Explore the wonders of wild Mongolia through the eyes of a distinguished field biologist
Mongolia became a satellite of the Soviet Union in the mid-1920s, and for nearly seven decades effectively closed its doors to the outside world. Biologist George Schaller initially visited the country in 1989 and was one of the first Western scientists allowed to study and assess the conservation status of Mongolia’s many unique, native wildlife species. Schaller made a number of trips from 1989 to 2018 in collaboration with Mongolian and American scientists, witnessing Mongolia’s recovery and transition to a market economy after the collapse of the Soviet Union.
This informative and fascinating new book provides a firsthand account of Schaller’s time in this little-known and remote country, where he studied and helped develop conservation initiatives for the snow leopard, Gobi bear, wild camel, and Mongolian gazelle, among other species. Featuring magnificent photographs from his travels, the book offers a critical, at times inspiring contribution for those who treasure wildlife, as well as a fresh perspective on the natural beauty of the region, which encompasses steppes, mountains, and the Gobi Desert.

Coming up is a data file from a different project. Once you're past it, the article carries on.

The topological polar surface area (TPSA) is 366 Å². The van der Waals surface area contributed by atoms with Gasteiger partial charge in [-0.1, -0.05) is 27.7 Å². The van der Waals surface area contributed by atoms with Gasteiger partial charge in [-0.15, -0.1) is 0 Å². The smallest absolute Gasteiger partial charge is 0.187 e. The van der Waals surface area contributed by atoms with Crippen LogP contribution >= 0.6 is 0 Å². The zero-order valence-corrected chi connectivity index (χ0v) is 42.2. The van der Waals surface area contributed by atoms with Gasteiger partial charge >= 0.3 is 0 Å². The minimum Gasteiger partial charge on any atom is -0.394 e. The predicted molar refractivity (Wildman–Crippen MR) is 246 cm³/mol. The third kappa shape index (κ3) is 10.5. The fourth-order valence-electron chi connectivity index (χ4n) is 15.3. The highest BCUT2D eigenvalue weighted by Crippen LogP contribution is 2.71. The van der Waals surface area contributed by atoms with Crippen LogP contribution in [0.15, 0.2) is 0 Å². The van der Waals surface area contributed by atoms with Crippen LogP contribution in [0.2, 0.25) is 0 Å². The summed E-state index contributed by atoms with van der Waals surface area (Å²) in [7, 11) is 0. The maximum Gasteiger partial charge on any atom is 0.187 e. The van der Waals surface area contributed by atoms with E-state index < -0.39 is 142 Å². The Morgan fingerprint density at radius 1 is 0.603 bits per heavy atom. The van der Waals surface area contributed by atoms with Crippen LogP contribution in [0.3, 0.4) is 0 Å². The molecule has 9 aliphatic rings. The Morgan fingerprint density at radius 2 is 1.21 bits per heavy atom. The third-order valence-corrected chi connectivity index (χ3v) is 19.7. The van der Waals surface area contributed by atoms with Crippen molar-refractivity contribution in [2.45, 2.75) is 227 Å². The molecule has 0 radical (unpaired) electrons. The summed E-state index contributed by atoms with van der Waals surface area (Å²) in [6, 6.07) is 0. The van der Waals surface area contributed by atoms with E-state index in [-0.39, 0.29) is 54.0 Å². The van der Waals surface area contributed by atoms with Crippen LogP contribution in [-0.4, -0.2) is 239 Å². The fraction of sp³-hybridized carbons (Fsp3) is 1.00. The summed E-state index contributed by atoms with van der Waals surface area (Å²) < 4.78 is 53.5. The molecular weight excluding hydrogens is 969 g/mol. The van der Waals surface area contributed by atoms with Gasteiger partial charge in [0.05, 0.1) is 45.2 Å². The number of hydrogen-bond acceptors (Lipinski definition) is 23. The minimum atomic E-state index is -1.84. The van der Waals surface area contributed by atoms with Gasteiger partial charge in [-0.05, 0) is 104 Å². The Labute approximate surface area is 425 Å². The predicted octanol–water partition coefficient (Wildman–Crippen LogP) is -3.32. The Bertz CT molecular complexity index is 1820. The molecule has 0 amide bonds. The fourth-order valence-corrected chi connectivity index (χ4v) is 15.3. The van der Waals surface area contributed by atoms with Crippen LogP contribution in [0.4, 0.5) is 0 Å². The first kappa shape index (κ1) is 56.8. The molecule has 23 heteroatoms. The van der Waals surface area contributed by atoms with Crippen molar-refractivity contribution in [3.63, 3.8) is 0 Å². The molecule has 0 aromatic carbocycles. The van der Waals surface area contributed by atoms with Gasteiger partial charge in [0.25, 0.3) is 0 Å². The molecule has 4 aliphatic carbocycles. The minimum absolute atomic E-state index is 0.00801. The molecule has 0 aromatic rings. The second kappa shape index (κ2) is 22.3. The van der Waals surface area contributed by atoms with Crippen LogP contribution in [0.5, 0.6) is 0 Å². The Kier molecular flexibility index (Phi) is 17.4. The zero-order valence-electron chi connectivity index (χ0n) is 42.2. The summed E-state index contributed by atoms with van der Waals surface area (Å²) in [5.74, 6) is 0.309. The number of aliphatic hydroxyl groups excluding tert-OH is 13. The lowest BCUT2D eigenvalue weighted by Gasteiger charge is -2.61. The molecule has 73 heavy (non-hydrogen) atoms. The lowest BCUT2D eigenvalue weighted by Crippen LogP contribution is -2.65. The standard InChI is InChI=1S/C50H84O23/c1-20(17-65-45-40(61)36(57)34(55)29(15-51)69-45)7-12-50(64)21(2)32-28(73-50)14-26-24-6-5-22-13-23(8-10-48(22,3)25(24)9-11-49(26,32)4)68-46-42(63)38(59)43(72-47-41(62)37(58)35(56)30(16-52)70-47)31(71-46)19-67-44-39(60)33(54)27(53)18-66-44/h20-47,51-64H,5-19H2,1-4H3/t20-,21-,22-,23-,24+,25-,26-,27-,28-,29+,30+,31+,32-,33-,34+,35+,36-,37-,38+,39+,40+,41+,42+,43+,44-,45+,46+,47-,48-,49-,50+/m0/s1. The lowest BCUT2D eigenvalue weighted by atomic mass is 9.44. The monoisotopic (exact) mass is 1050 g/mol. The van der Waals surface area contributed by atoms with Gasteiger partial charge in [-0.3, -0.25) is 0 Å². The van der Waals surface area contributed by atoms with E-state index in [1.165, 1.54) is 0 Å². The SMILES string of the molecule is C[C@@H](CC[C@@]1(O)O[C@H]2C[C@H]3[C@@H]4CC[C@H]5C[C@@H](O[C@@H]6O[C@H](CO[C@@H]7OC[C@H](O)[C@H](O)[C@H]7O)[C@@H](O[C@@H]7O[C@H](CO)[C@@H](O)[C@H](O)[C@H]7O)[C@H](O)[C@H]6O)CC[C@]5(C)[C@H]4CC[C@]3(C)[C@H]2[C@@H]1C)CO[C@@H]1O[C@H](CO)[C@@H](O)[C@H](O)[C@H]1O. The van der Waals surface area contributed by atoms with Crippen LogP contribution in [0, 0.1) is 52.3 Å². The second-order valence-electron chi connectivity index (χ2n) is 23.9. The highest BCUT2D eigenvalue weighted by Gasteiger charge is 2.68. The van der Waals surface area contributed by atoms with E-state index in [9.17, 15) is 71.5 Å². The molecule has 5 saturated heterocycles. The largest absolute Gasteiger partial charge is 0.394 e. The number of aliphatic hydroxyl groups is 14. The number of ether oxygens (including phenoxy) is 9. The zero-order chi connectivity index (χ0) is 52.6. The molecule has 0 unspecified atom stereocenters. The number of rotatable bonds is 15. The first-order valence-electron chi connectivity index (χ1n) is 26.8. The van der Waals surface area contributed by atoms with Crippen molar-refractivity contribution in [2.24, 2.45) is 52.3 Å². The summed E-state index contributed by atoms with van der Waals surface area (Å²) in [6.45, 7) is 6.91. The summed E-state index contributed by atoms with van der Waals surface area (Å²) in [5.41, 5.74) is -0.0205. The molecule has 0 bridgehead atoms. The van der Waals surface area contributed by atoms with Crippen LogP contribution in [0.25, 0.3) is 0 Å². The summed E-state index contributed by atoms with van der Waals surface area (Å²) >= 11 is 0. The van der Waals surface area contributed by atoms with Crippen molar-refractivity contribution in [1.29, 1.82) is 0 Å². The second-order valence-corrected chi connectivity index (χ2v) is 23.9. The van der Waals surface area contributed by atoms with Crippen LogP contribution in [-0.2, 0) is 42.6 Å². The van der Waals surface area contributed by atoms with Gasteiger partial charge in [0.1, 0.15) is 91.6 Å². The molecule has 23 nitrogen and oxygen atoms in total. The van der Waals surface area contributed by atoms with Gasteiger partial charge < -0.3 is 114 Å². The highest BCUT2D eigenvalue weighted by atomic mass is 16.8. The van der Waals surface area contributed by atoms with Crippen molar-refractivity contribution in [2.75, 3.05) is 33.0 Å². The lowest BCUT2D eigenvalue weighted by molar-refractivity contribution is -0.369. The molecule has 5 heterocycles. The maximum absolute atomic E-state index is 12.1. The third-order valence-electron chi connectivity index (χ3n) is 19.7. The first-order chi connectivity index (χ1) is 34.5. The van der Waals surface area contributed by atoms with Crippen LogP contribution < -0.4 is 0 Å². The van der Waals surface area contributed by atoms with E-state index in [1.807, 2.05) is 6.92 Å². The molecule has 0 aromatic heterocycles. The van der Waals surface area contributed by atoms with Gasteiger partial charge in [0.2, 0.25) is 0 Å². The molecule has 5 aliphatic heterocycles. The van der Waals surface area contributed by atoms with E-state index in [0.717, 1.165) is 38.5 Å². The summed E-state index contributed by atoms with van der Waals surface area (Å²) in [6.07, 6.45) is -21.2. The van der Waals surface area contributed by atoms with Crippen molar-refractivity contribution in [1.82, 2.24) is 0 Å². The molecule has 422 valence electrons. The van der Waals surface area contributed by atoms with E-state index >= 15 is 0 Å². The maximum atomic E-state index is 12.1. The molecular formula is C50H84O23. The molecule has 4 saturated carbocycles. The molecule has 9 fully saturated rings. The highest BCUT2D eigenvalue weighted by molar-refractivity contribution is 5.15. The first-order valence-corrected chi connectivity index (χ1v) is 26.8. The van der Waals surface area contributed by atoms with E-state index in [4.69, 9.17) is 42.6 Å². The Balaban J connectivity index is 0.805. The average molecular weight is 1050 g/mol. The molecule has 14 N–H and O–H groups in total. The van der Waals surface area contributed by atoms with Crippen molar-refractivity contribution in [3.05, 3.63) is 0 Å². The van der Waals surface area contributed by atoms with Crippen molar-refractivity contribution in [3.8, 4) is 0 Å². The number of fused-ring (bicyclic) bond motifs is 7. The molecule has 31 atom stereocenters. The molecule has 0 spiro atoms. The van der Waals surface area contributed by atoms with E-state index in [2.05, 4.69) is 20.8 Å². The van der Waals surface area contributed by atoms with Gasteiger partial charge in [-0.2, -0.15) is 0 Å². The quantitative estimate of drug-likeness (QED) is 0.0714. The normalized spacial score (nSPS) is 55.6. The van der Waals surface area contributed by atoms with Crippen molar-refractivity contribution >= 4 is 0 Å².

About the Author
George B. Schaller is a field biologist who is considered one of the founders of contemporary wildlife conservation, known for his research on tigers, mountain gorillas, and giant pandas. He is a senior conservationist with the Wildlife Conservation Society, and the author of more than a dozen books, including the National Book Award winner The Serengeti Lion.